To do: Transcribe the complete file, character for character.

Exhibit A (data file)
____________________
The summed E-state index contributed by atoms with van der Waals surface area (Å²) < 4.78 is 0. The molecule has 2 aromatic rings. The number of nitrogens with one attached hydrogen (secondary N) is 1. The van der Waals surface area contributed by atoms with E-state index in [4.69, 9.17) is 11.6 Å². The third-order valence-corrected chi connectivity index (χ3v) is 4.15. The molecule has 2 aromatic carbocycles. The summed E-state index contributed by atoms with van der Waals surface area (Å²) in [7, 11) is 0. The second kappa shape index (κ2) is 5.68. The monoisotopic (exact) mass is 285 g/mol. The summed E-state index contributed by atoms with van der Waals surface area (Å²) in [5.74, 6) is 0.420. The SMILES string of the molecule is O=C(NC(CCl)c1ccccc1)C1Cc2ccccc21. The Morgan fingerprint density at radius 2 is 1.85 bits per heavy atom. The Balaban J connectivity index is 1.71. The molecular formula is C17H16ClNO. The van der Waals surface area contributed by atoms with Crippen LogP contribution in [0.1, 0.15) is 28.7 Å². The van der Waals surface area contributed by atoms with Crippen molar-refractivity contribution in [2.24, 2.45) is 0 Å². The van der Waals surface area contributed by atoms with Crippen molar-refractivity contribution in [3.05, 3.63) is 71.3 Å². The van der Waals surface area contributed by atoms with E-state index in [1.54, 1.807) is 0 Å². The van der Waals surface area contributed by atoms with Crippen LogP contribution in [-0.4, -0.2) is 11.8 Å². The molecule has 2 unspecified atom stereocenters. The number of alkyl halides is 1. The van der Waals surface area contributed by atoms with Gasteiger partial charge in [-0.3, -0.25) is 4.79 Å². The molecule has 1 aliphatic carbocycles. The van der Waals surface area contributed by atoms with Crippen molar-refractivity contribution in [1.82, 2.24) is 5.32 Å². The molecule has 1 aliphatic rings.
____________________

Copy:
The summed E-state index contributed by atoms with van der Waals surface area (Å²) < 4.78 is 0. The molecule has 2 aromatic rings. The number of nitrogens with one attached hydrogen (secondary N) is 1. The van der Waals surface area contributed by atoms with E-state index in [4.69, 9.17) is 11.6 Å². The third-order valence-corrected chi connectivity index (χ3v) is 4.15. The molecule has 2 aromatic carbocycles. The summed E-state index contributed by atoms with van der Waals surface area (Å²) in [7, 11) is 0. The second kappa shape index (κ2) is 5.68. The monoisotopic (exact) mass is 285 g/mol. The summed E-state index contributed by atoms with van der Waals surface area (Å²) in [5.74, 6) is 0.420. The SMILES string of the molecule is O=C(NC(CCl)c1ccccc1)C1Cc2ccccc21. The Morgan fingerprint density at radius 2 is 1.85 bits per heavy atom. The Balaban J connectivity index is 1.71. The molecular formula is C17H16ClNO. The van der Waals surface area contributed by atoms with Crippen LogP contribution in [0.1, 0.15) is 28.7 Å². The van der Waals surface area contributed by atoms with Crippen molar-refractivity contribution in [2.24, 2.45) is 0 Å². The van der Waals surface area contributed by atoms with Crippen molar-refractivity contribution in [3.05, 3.63) is 71.3 Å². The van der Waals surface area contributed by atoms with E-state index in [1.54, 1.807) is 0 Å². The van der Waals surface area contributed by atoms with Crippen LogP contribution in [-0.4, -0.2) is 11.8 Å². The molecule has 2 unspecified atom stereocenters. The number of alkyl halides is 1. The van der Waals surface area contributed by atoms with Gasteiger partial charge in [-0.3, -0.25) is 4.79 Å². The molecule has 1 aliphatic carbocycles. The van der Waals surface area contributed by atoms with Crippen molar-refractivity contribution in [1.82, 2.24) is 5.32 Å². The molecule has 1 aliphatic rings.